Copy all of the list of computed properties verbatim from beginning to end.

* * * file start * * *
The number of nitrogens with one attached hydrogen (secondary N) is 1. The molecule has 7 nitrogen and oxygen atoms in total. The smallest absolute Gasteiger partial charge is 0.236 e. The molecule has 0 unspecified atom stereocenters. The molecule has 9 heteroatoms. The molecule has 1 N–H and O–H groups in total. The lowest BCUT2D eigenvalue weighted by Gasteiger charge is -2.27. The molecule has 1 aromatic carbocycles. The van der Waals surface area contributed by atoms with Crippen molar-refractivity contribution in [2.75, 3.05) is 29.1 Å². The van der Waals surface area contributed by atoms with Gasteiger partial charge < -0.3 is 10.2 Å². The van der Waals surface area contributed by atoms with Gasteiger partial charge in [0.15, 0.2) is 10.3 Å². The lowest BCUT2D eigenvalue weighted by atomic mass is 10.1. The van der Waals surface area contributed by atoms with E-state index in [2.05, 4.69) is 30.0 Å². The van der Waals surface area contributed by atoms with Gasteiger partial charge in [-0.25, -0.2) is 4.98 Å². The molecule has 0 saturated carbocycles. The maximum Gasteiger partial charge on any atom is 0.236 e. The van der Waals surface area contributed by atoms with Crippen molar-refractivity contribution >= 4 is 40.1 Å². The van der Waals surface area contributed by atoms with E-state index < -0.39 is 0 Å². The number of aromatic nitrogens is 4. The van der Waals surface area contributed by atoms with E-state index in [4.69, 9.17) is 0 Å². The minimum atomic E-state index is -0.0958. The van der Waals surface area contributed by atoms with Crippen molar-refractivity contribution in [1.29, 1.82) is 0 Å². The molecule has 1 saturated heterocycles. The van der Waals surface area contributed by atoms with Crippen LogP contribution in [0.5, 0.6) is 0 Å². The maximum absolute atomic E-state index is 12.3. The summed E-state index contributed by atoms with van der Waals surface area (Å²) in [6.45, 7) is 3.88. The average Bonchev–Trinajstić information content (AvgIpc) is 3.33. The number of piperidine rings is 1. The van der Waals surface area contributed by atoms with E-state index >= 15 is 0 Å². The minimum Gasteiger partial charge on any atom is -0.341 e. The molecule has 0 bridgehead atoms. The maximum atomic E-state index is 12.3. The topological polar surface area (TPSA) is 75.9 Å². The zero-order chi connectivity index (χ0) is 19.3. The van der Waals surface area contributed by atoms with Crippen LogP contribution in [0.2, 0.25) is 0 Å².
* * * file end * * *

The number of nitrogens with one attached hydrogen (secondary N) is 1. The molecule has 7 nitrogen and oxygen atoms in total. The smallest absolute Gasteiger partial charge is 0.236 e. The molecule has 0 unspecified atom stereocenters. The molecule has 9 heteroatoms. The molecule has 1 N–H and O–H groups in total. The lowest BCUT2D eigenvalue weighted by Gasteiger charge is -2.27. The molecule has 1 aromatic carbocycles. The van der Waals surface area contributed by atoms with Crippen molar-refractivity contribution in [2.75, 3.05) is 29.1 Å². The van der Waals surface area contributed by atoms with Gasteiger partial charge < -0.3 is 10.2 Å². The van der Waals surface area contributed by atoms with Gasteiger partial charge in [0.15, 0.2) is 10.3 Å². The lowest BCUT2D eigenvalue weighted by atomic mass is 10.1. The van der Waals surface area contributed by atoms with E-state index in [2.05, 4.69) is 30.0 Å². The van der Waals surface area contributed by atoms with Gasteiger partial charge in [-0.25, -0.2) is 4.98 Å². The molecule has 0 saturated carbocycles. The maximum Gasteiger partial charge on any atom is 0.236 e. The van der Waals surface area contributed by atoms with Crippen molar-refractivity contribution >= 4 is 40.1 Å². The van der Waals surface area contributed by atoms with E-state index < -0.39 is 0 Å². The number of aromatic nitrogens is 4. The van der Waals surface area contributed by atoms with E-state index in [4.69, 9.17) is 0 Å². The minimum atomic E-state index is -0.0958. The van der Waals surface area contributed by atoms with Crippen molar-refractivity contribution in [1.29, 1.82) is 0 Å². The molecule has 1 saturated heterocycles. The van der Waals surface area contributed by atoms with Crippen LogP contribution in [0.5, 0.6) is 0 Å². The maximum absolute atomic E-state index is 12.3. The summed E-state index contributed by atoms with van der Waals surface area (Å²) in [6.45, 7) is 3.88. The average Bonchev–Trinajstić information content (AvgIpc) is 3.33. The number of piperidine rings is 1. The van der Waals surface area contributed by atoms with E-state index >= 15 is 0 Å². The minimum Gasteiger partial charge on any atom is -0.341 e. The molecule has 0 bridgehead atoms. The maximum atomic E-state index is 12.3. The topological polar surface area (TPSA) is 75.9 Å². The zero-order chi connectivity index (χ0) is 19.3. The van der Waals surface area contributed by atoms with Crippen LogP contribution in [0.2, 0.25) is 0 Å².